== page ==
These are the examples from this article that purport to show good and a bad writing:

Quote:
He explained in an interview that one essay might contain the (GOOD) phrase "the primary academic goal I have set for myself is to use my potential to the fullest"; its (BAD) counterpart read "the principal educational aspiration I have established for myself is to utilize my capabilities to the fullest."


Even the "good" statement is poor. It is in a passive format and babbles about a simple truth. Why else would someone bother to enter academia except to do well? Who the hell knows their potential or capabilities until they've stretched themselves? What are their damned secondary and tertiary goals then? Those are probably much more interesting.

I would much rather read something written where the language was played with, where it was light-hearted and interesting. And I, for one, am always pleased to learn and savor a new word.
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Thomas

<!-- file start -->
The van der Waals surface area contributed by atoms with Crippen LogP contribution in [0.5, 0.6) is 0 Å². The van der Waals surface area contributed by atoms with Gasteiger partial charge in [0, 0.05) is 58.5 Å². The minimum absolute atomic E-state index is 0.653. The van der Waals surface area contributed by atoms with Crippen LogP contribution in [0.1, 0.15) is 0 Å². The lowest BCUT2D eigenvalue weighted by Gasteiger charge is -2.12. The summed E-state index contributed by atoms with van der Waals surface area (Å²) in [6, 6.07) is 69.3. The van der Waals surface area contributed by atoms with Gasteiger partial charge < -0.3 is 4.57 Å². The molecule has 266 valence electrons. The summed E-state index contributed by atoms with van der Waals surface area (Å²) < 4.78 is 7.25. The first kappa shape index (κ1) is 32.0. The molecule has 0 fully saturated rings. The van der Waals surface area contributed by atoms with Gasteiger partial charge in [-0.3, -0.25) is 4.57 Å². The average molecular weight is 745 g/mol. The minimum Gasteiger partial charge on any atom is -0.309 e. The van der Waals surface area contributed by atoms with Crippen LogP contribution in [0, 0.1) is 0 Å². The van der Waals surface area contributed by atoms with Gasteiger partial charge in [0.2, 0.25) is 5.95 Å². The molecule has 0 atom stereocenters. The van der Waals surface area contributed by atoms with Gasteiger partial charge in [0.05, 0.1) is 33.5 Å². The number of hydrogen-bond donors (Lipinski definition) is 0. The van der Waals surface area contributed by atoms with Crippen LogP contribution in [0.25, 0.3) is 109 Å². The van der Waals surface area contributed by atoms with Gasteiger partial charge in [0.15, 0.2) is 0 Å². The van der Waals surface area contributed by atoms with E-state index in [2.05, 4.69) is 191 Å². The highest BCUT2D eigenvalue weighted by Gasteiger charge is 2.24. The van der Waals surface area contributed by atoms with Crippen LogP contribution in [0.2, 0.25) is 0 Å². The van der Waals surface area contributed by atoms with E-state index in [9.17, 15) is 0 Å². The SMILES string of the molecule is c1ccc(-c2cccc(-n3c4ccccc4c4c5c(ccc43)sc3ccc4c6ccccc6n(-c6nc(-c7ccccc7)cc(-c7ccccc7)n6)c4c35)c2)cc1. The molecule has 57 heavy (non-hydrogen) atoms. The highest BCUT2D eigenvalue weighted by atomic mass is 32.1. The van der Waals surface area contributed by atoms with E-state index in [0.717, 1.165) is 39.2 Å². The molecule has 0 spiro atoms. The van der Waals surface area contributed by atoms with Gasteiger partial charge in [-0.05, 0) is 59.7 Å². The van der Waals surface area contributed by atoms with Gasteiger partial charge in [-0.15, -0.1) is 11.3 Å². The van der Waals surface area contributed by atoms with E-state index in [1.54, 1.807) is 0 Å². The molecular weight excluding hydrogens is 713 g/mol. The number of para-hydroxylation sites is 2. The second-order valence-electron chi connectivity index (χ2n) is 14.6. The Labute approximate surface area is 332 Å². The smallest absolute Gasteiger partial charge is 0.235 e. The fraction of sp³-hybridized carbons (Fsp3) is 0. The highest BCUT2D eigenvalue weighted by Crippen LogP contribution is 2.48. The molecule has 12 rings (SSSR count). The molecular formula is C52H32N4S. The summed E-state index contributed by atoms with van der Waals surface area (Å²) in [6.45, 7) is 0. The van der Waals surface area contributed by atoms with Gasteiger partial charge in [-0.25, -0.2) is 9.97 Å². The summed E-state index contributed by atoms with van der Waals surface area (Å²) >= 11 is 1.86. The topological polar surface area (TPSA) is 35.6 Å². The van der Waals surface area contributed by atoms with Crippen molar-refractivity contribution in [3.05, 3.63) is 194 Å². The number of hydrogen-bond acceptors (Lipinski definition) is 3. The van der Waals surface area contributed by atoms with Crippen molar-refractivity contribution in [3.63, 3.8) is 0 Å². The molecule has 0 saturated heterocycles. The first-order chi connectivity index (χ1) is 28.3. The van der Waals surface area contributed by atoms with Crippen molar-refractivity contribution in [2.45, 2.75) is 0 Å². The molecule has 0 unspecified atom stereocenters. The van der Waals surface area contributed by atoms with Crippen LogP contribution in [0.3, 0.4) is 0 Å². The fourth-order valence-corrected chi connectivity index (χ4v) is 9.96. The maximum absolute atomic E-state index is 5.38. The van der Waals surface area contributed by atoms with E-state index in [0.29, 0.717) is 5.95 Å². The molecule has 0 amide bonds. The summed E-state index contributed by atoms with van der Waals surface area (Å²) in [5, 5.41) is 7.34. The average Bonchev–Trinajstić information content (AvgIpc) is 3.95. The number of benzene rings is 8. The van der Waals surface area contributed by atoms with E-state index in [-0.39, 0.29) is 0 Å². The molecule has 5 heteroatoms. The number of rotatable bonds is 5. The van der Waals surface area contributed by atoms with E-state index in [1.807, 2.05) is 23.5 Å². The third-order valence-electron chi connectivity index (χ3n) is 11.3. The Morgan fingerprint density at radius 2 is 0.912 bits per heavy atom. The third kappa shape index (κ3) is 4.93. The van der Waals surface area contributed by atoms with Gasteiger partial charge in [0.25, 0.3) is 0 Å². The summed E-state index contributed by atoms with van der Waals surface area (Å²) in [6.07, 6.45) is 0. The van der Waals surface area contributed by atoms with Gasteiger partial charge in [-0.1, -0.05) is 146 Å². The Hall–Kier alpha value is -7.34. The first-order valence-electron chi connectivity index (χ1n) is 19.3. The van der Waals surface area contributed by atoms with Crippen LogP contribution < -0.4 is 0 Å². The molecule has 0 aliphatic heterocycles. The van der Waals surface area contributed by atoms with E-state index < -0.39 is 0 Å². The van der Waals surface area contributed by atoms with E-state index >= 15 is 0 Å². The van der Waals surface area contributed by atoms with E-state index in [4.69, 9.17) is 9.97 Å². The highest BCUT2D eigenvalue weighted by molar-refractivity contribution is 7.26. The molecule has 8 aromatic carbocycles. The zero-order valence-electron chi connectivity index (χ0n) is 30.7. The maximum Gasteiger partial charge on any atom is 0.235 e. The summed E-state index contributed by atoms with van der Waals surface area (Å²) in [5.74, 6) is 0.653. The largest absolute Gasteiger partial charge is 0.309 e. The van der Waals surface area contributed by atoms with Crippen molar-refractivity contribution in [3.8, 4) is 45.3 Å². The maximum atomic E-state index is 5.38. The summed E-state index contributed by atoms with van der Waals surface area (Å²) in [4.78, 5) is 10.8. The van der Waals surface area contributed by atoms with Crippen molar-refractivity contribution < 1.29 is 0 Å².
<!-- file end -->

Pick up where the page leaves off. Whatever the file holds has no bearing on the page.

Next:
1  
Reply Thu 15 Apr, 2004 03:49 am
Re: People tend to equate intelligence with simpler language
ehBeth wrote:
About ten days ago, I read several articles about some research that was done about use of 'big words'. It appears that bigger isn't really better in the eye of many readers (or at least the ones being studied).

I think this mostly reflects a change in tastes about public speech and public writing. In the olden days, formal speech in a high tone used to be an art form appreciated by most people. Then, over the 20th century, radio and TV took over as the dominant media for communicating thoughts. As a result, mastery of the English language gave way to just plain talking, preferrably in a Frank Sinatra voice and by a handsome anchorman.

Intelligent writers and speakers adapted to this change in tastes. Winston Churchill, himself a great orator, started making fun of the high tone someday in the middle of the 20th century: "This is the sort of English up with which I will not put". And today, if a modern speaker still tries to sound like Abraham Lincoln -- "Four score and seven years ago" -- he is unwillingly communicating to his audience: "Look at me, I'm out of touch!". It's not the style itself that seems unintelligent -- it's the speaker's inability to sense his audience's tastes and expectations, and to adapt his language accordingly.
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Wilso
 
  1